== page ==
Gestational diabetes (GDM) guidelines

Gestational DM (GDM) is a type of diabetes (carbohydrate intolerance) with onset or first recognition during pregnancy. It affects approximately 7% of all pregnancies.

Universal screening is recommended (ie. all pregnant women should be screened for it). It is screened/ tested for with an oral glucose tolerance test (OGTT).

Some risk factors for GDM include:
– Glycosuria (glucose in your urine);
– Age over 30 years;
– Obesity;
– Family history of diabetes;
– Past history of GDM or glucose intolerance;
– Previous adverse pregnancy outcome;
– Belonging to a particular ethnic group (higher risk groups in Australia include:  Indigenous Australians, Polynesians, South Asians, Middle Eastern, other Asians).

The screening test should be performed at 26-28 weeks’ gestation. Positive results are:
– 1 hour venous plasma glucose level 7.8 mmol/L after a 50 g glucose load (morning, non-fasting); or
– 1 hour venous plasma glucose level 8.0 mmol/L after a 75 g glucose load (morning, non-fasting).

Confirmation of diagnosis after a positive screening test:
– A 75 g OGTT (fasting) with a venous plasma glucose level at 0 hours of 5.5 mmol/L and/or at 2 hours of 8.0 mmol/L

Why should we care about GDM? Just the other day a friend told me ‘my mate had GDM but it’s no big deal because it just goes away’. Well, not exactly… It can result in both short and long-term complications for both baby and mother.

Foetal complications:
– Macrosomia (birth weight >4kg);
– Neonatal hypoglycaemia; (low blood sugars in the newborn)
– Perinatal morbidity (eg. shoulder dystocia); (disease in the newborn)
– Perinatal mortality; (death of the newborn)
– Congenital malformations (birth defects; increased 3-8x in infants of diabetic mothers);
– Hyperbilirubinaemia; (high levels of bilirubin in the blood)
– Polycythaemia; (too many red blood cells)
– Hypocalcaemia; (low levels of calcium)
– Respiratory distress syndrome; (pretty self-explanatory)
– Long-term complications: glucose intolerance, diabetes, obesity.

Maternal complications:
– Hypertension;
– Pre-eclampsia; (high blood pressure and protein in the urine of pregnant women)
– Increased risk of Caesarean section.

At present there are is no exact cut-off of maternal hyperglycaemia that causes an adverse outcome in the offspring.

Pregnancy should be continued to full term unless there is evidence of obstetric complications, eg: macrosomia, polyhydramnios, poor metabolic control, other obstetric complications (eg. pre-eclampsia, intrauterine growth retardation)

Management of GDM
– I won’t go into great detail but simply put it usually consists of lifestyle measures +/- medications;
– A recent Cochrane review has found that current studies are too small for reliable conclusions about which types of dietary advice are most suitable for women with GDM;
– One recent randomised controlled trial has found that treating women with GDM with a low-carbohydrate diet did not reduce the number of women needing insulin, and produced similar pregnancy outcomes;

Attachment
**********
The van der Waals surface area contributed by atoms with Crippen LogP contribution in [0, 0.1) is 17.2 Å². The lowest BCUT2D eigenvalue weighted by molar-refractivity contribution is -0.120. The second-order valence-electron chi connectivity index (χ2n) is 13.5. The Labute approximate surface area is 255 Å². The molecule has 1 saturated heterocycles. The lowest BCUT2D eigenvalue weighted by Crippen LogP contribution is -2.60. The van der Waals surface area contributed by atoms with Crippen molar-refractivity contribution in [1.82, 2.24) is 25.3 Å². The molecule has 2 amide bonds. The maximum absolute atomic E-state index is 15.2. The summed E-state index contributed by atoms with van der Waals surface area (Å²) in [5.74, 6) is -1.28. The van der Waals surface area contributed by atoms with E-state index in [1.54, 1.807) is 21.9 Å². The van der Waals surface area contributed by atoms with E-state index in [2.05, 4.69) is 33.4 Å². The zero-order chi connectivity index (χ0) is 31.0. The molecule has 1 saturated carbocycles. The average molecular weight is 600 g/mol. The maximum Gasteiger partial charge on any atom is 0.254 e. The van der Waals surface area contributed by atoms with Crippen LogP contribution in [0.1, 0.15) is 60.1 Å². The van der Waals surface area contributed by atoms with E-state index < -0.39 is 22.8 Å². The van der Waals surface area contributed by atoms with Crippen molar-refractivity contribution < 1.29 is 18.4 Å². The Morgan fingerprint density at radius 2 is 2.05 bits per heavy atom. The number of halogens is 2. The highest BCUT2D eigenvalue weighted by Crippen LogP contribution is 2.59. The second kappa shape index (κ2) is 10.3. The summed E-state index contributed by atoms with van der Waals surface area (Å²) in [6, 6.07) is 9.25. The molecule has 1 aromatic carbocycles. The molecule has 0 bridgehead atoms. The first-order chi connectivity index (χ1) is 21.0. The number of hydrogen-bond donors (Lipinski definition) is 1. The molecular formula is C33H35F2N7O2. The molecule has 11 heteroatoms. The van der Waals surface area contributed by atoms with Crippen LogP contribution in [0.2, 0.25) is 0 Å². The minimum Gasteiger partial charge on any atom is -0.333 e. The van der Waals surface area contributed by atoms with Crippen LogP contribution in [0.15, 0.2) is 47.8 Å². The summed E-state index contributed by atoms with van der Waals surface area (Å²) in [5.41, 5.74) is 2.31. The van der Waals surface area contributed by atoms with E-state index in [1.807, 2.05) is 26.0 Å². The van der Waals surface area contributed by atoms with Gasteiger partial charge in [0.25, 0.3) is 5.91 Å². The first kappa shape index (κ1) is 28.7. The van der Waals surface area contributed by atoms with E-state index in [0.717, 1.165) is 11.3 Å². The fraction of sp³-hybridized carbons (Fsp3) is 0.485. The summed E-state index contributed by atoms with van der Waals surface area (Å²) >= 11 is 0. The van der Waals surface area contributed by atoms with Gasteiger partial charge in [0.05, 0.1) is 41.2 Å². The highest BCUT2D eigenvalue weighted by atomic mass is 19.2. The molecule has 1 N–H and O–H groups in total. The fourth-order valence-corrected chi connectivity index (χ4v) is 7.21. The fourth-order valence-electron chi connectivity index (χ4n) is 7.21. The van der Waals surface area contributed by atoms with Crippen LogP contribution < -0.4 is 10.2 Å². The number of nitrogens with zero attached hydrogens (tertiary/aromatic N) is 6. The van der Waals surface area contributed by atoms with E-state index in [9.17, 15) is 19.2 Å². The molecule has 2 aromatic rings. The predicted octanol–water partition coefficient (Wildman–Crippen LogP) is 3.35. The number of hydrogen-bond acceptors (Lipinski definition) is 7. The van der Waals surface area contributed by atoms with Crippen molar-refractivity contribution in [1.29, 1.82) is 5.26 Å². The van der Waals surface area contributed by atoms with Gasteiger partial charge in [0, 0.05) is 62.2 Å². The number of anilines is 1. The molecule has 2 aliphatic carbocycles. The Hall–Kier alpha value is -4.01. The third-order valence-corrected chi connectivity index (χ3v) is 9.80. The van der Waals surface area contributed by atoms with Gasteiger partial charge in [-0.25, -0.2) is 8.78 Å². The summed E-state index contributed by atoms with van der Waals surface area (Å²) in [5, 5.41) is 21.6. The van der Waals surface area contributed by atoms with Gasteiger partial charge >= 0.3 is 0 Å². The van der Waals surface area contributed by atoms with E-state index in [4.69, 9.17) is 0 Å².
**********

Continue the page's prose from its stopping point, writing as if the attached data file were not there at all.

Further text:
– When looking at the benefits and harms of treating GDM, a large study for the U.S. Preventive Services Task Force found that treating GDM results in less pre-eclampsia, shoulder dystocia, and macrosomia; however, current evidence does not show an effect on neonatal hypoglycemia or future poor metabolic outcomes. The authors state that there is little evidence of short-term harm of treating GDM other than an increased demand for services.

Needless to say, the evidence is varying on recommended management; so if you are found to have GDM, please follow the advice of your doctor, and if you have any concerns, please discuss them with him/her.

Post-delivery follow-up:
– Maternal follow-up with OGTT at 6-8 weeks, then
– Every 1-2 years for women with normal OGTT (if potential for further pregnancies), OR
– Every 3 years (if pregnancy not possible)

Anyway, will keep you posted on my test results… fingers crossed!

Royal Australian & New Zealand College of Obstetrics & Gynaecologists
The Australasian Diabetes in Pregnancy Society
 Moreno-Castilla C, Hernandez M, Bergua M, et al. Low-Carbohydrate Diet for the Treatment of Gestational Diabetes: A randomized controlled trial. Diabetes Care. 2013 Apr 5.
 Han S, Crowther CA, Middleton P, et al. Different types of dietary advice for women with gestational diabetes mellitus. Cochrane Database Syst Rev. 2013 Mar 28;3.
 Hartling L, Dryden DM, Guthrie A, et al. Benefits and Harms of Treating Gestational Diabetes Mellitus: A Systematic Review and Meta-analysis for the U.S. Preventive Services Task Force and the National Institutes of Health Office of Medical Applications of Research. Ann Intern Med. 2013 May 28.

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